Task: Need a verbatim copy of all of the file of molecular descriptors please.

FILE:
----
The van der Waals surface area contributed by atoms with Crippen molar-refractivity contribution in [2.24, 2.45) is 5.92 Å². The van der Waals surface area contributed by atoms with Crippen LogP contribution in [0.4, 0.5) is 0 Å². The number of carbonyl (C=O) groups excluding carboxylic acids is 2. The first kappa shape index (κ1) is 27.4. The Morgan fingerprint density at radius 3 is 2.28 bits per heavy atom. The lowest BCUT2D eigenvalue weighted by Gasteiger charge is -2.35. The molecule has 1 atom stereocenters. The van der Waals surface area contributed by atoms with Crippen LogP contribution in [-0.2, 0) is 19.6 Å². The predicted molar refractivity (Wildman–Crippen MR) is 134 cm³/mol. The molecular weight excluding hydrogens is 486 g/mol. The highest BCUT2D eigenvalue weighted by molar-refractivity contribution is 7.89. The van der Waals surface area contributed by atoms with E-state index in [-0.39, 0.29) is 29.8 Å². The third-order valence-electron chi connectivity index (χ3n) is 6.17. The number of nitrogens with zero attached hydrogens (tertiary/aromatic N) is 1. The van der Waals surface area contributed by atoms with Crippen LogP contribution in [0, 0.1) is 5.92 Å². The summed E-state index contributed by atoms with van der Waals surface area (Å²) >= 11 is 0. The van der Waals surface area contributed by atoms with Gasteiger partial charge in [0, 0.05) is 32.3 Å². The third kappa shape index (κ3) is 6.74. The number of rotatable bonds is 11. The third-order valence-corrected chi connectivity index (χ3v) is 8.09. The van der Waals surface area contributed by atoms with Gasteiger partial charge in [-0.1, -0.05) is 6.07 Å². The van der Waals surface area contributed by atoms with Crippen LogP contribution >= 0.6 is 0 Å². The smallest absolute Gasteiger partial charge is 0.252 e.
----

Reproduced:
The van der Waals surface area contributed by atoms with Crippen molar-refractivity contribution in [2.24, 2.45) is 5.92 Å². The van der Waals surface area contributed by atoms with Crippen LogP contribution in [0.4, 0.5) is 0 Å². The number of carbonyl (C=O) groups excluding carboxylic acids is 2. The first kappa shape index (κ1) is 27.4. The Morgan fingerprint density at radius 3 is 2.28 bits per heavy atom. The lowest BCUT2D eigenvalue weighted by Gasteiger charge is -2.35. The molecule has 1 atom stereocenters. The van der Waals surface area contributed by atoms with Crippen LogP contribution in [-0.2, 0) is 19.6 Å². The predicted molar refractivity (Wildman–Crippen MR) is 134 cm³/mol. The molecular weight excluding hydrogens is 486 g/mol. The highest BCUT2D eigenvalue weighted by molar-refractivity contribution is 7.89. The van der Waals surface area contributed by atoms with E-state index in [-0.39, 0.29) is 29.8 Å². The third-order valence-electron chi connectivity index (χ3n) is 6.17. The number of nitrogens with zero attached hydrogens (tertiary/aromatic N) is 1. The van der Waals surface area contributed by atoms with Crippen LogP contribution in [0, 0.1) is 5.92 Å². The summed E-state index contributed by atoms with van der Waals surface area (Å²) >= 11 is 0. The van der Waals surface area contributed by atoms with Gasteiger partial charge in [0, 0.05) is 32.3 Å². The third kappa shape index (κ3) is 6.74. The number of rotatable bonds is 11. The third-order valence-corrected chi connectivity index (χ3v) is 8.09. The van der Waals surface area contributed by atoms with Gasteiger partial charge in [-0.1, -0.05) is 6.07 Å². The van der Waals surface area contributed by atoms with Crippen LogP contribution >= 0.6 is 0 Å². The smallest absolute Gasteiger partial charge is 0.252 e.